Just a note on chronology: I am slowly, very slowly, recounting the first few months in which I was aware that I had lung cancer. Should you desire to read this part of my journey in order, it would go like this thus far:
Clues before a missed diagnosis
Hearing the words “you have cancer”
What next: the week post diagnosis
April 2005: a lower left lobectomy
I dressed up for our consultation with Dr. Douglas Mathisen at MGH on a sunny Thursday morning. I wanted to go into his office projecting youth and vitality; as if I were auditioning for this surgery. David and I were unbelievably anxious. We had already heard that the bone scan and brain MRI showed no sign of metastases, positive indications that my lung cancer was still at an early stage. We hadn’t yet heard the results of the PET scan though, and that was one more hurdle to cross.
Finally my name was called and Doug Mathisen greeted us both with a hand shake, a good firm hand shake. Everything about Doug’s demeanor was comforting in a “I’ve got this under control” sort of way, and David and I both felt reassured. We learned immediately that the PET scan had lit up like a christmas tree in the area of my tumor, but nowhere else. While looking at an x-ray image of my lungs, Doug explained that although my tumor was quite large, he felt it could be surgically removed: with one caveat. Prior to the lobectomy, but after I had already undergone general anesthesia, a number of lymph nodes would be removed from my thoracic region and immediately biopsied. If any were malignant, the surgery would be called off. Should they be benign, the lobectomy would proceed.
Surgery was scheduled for the following Thursday. I was as close to elated as a person could be in these circumstances. What I wanted was a chance, a fighting chance , and I had just been offered that.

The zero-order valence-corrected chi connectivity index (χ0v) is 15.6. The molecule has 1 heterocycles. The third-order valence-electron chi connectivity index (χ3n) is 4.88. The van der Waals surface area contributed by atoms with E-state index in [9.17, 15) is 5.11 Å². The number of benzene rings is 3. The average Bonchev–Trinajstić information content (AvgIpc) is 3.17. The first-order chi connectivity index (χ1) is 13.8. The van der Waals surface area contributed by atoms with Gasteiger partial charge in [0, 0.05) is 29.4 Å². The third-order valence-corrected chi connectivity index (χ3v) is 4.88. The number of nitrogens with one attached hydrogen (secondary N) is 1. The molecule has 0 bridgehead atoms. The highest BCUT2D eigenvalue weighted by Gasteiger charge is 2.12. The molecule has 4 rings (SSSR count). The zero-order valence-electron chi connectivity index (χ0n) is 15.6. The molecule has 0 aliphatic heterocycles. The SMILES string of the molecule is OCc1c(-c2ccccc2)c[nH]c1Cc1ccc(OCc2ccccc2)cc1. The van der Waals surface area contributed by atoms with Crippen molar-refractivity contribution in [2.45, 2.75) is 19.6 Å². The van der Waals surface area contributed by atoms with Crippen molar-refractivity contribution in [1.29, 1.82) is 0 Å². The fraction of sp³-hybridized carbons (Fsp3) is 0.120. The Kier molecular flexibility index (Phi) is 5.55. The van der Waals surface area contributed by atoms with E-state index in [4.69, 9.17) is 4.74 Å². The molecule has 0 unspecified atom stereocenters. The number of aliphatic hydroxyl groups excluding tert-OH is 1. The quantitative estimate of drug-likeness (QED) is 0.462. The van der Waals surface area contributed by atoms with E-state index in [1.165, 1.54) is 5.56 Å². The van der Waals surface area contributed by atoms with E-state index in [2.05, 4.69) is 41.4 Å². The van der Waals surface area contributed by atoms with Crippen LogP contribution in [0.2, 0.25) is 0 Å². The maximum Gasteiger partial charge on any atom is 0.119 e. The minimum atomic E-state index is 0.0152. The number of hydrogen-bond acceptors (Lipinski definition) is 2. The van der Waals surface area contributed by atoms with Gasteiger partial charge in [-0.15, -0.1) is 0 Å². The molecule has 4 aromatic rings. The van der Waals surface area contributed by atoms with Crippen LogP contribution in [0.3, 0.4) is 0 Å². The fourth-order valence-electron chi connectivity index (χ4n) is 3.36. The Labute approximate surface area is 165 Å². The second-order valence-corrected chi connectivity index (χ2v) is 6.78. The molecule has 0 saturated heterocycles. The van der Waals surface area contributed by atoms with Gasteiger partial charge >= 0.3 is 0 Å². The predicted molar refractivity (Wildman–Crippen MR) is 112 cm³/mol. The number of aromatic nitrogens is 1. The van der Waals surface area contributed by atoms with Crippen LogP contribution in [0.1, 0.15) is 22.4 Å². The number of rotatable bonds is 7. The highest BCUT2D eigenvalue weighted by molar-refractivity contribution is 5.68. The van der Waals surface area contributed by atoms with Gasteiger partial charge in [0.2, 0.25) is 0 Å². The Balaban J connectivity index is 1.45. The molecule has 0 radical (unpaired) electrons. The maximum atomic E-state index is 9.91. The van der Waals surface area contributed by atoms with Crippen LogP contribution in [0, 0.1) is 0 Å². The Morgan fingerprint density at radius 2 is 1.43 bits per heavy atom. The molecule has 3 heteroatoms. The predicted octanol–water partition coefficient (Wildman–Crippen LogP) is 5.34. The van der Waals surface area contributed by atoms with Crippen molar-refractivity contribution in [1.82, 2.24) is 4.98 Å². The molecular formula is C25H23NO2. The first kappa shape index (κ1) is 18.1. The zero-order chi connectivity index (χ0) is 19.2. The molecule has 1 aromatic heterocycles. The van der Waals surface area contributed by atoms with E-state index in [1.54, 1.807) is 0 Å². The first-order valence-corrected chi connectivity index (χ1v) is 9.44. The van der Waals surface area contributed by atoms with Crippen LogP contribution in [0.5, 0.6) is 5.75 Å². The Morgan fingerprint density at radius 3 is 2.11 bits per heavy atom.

The week passed slowly. On Thursday morning we arrived at the hospital early. I had thought to pin a note to my surgical johnnie that quoted from Shakespeare’s Macbeth, “Out, damned spot, out”, but I was afraid it might not follow surgical decorum. I know I was shaking as they wheeled me down to surgery. Charmingly, introductions were made to the anesthesiologist and various personnel, although I would be unconcious within moments and remain so for the length of these brief relationships.
I awakened many hours later in the thoracic ICU. Tubes snaked in and out of my body and inflatable boots rhythmically compressed my feet. When able to speak, my first question was whether or not it had been the extended surgery. The answer was yes: 22 lymph nodes had been benign. Dr. Mathisen had removed the entire lower lobe of my left lung. Entry was from the back, and I had a large crescent shaped incision in the area of my left shoulder blade, as well as two smaller incisions fitted with drainage tubes. To facilitate removal, my ribs had been spread and one of them had a section taken out for biopsy.
We now knew that the tumor was 5 cm at its greatest diameter. It was very close to my heart, but the margins were clean. I felt awful, but joyfully so.